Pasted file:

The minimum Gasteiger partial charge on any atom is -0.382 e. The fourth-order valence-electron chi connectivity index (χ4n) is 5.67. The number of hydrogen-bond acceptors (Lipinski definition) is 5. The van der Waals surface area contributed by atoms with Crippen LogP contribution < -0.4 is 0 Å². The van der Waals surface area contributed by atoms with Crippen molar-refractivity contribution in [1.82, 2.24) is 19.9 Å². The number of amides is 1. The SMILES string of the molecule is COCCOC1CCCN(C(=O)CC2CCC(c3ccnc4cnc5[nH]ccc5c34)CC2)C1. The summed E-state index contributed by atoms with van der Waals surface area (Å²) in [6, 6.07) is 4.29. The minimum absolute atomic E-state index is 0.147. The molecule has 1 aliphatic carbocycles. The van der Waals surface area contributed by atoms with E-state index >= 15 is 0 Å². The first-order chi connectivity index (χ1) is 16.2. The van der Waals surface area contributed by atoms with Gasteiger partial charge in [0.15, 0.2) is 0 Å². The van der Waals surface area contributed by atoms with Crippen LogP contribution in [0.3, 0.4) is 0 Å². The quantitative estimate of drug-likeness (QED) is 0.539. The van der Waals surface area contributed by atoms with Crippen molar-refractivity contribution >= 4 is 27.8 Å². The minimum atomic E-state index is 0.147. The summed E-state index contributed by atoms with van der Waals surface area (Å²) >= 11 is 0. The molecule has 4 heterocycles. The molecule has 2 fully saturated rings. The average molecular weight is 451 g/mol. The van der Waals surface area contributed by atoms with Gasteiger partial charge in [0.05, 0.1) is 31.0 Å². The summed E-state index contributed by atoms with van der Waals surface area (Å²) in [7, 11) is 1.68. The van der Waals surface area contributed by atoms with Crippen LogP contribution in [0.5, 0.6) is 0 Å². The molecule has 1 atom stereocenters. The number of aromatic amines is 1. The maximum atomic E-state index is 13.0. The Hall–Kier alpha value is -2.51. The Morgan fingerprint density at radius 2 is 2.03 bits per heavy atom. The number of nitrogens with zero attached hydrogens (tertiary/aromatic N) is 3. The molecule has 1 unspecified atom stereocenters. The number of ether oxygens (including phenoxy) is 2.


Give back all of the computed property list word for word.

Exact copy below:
The minimum Gasteiger partial charge on any atom is -0.382 e. The fourth-order valence-electron chi connectivity index (χ4n) is 5.67. The number of hydrogen-bond acceptors (Lipinski definition) is 5. The van der Waals surface area contributed by atoms with Crippen LogP contribution < -0.4 is 0 Å². The van der Waals surface area contributed by atoms with Crippen molar-refractivity contribution in [1.82, 2.24) is 19.9 Å². The number of amides is 1. The SMILES string of the molecule is COCCOC1CCCN(C(=O)CC2CCC(c3ccnc4cnc5[nH]ccc5c34)CC2)C1. The summed E-state index contributed by atoms with van der Waals surface area (Å²) in [6, 6.07) is 4.29. The minimum absolute atomic E-state index is 0.147. The molecule has 1 aliphatic carbocycles. The van der Waals surface area contributed by atoms with E-state index >= 15 is 0 Å². The first-order chi connectivity index (χ1) is 16.2. The van der Waals surface area contributed by atoms with Gasteiger partial charge in [0.15, 0.2) is 0 Å². The van der Waals surface area contributed by atoms with Crippen LogP contribution in [0.3, 0.4) is 0 Å². The quantitative estimate of drug-likeness (QED) is 0.539. The van der Waals surface area contributed by atoms with Crippen molar-refractivity contribution >= 4 is 27.8 Å². The minimum atomic E-state index is 0.147. The summed E-state index contributed by atoms with van der Waals surface area (Å²) >= 11 is 0. The molecule has 4 heterocycles. The molecule has 2 fully saturated rings. The average molecular weight is 451 g/mol. The van der Waals surface area contributed by atoms with Gasteiger partial charge in [0.05, 0.1) is 31.0 Å². The summed E-state index contributed by atoms with van der Waals surface area (Å²) in [7, 11) is 1.68. The van der Waals surface area contributed by atoms with Crippen LogP contribution in [0.5, 0.6) is 0 Å². The molecule has 1 atom stereocenters. The number of aromatic amines is 1. The maximum atomic E-state index is 13.0. The Hall–Kier alpha value is -2.51. The Morgan fingerprint density at radius 2 is 2.03 bits per heavy atom. The number of nitrogens with zero attached hydrogens (tertiary/aromatic N) is 3. The molecule has 1 unspecified atom stereocenters. The number of ether oxygens (including phenoxy) is 2.